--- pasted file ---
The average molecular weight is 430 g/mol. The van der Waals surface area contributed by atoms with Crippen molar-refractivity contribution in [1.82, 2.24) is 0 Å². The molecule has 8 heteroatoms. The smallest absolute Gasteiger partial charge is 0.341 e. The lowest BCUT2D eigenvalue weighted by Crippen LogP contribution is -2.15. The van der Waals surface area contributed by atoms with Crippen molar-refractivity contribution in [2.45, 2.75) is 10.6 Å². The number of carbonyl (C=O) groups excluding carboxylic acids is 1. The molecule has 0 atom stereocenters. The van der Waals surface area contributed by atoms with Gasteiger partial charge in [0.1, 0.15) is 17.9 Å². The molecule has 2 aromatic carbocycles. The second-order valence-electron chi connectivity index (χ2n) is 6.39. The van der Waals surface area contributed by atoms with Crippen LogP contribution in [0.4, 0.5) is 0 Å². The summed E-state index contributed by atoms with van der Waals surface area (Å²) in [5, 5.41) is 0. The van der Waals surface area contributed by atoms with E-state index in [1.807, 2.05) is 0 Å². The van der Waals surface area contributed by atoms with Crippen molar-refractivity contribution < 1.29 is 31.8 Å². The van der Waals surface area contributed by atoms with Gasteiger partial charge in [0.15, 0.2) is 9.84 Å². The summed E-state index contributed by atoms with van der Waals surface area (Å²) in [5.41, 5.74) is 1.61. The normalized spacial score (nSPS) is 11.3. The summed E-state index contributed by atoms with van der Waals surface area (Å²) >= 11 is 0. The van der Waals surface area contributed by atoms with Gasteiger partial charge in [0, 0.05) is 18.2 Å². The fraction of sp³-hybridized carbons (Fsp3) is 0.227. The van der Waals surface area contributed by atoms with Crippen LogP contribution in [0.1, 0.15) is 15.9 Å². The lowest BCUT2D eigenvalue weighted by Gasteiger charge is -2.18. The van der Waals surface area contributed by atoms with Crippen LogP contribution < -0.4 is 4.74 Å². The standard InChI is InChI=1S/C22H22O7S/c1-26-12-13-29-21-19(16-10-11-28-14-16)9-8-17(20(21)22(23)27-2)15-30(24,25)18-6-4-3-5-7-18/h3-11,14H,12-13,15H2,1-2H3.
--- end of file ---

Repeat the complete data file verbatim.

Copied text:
The average molecular weight is 430 g/mol. The van der Waals surface area contributed by atoms with Crippen molar-refractivity contribution in [1.82, 2.24) is 0 Å². The molecule has 8 heteroatoms. The smallest absolute Gasteiger partial charge is 0.341 e. The lowest BCUT2D eigenvalue weighted by Crippen LogP contribution is -2.15. The van der Waals surface area contributed by atoms with Crippen molar-refractivity contribution in [2.45, 2.75) is 10.6 Å². The number of carbonyl (C=O) groups excluding carboxylic acids is 1. The molecule has 0 atom stereocenters. The van der Waals surface area contributed by atoms with Gasteiger partial charge in [0.1, 0.15) is 17.9 Å². The molecule has 2 aromatic carbocycles. The second-order valence-electron chi connectivity index (χ2n) is 6.39. The van der Waals surface area contributed by atoms with Crippen LogP contribution in [0.4, 0.5) is 0 Å². The summed E-state index contributed by atoms with van der Waals surface area (Å²) in [5, 5.41) is 0. The van der Waals surface area contributed by atoms with E-state index in [1.807, 2.05) is 0 Å². The van der Waals surface area contributed by atoms with Crippen molar-refractivity contribution < 1.29 is 31.8 Å². The van der Waals surface area contributed by atoms with Gasteiger partial charge in [0.15, 0.2) is 9.84 Å². The summed E-state index contributed by atoms with van der Waals surface area (Å²) in [5.41, 5.74) is 1.61. The normalized spacial score (nSPS) is 11.3. The summed E-state index contributed by atoms with van der Waals surface area (Å²) >= 11 is 0. The van der Waals surface area contributed by atoms with Gasteiger partial charge in [0, 0.05) is 18.2 Å². The fraction of sp³-hybridized carbons (Fsp3) is 0.227. The van der Waals surface area contributed by atoms with Crippen LogP contribution in [0.1, 0.15) is 15.9 Å². The lowest BCUT2D eigenvalue weighted by Gasteiger charge is -2.18. The van der Waals surface area contributed by atoms with Crippen LogP contribution < -0.4 is 4.74 Å². The standard InChI is InChI=1S/C22H22O7S/c1-26-12-13-29-21-19(16-10-11-28-14-16)9-8-17(20(21)22(23)27-2)15-30(24,25)18-6-4-3-5-7-18/h3-11,14H,12-13,15H2,1-2H3.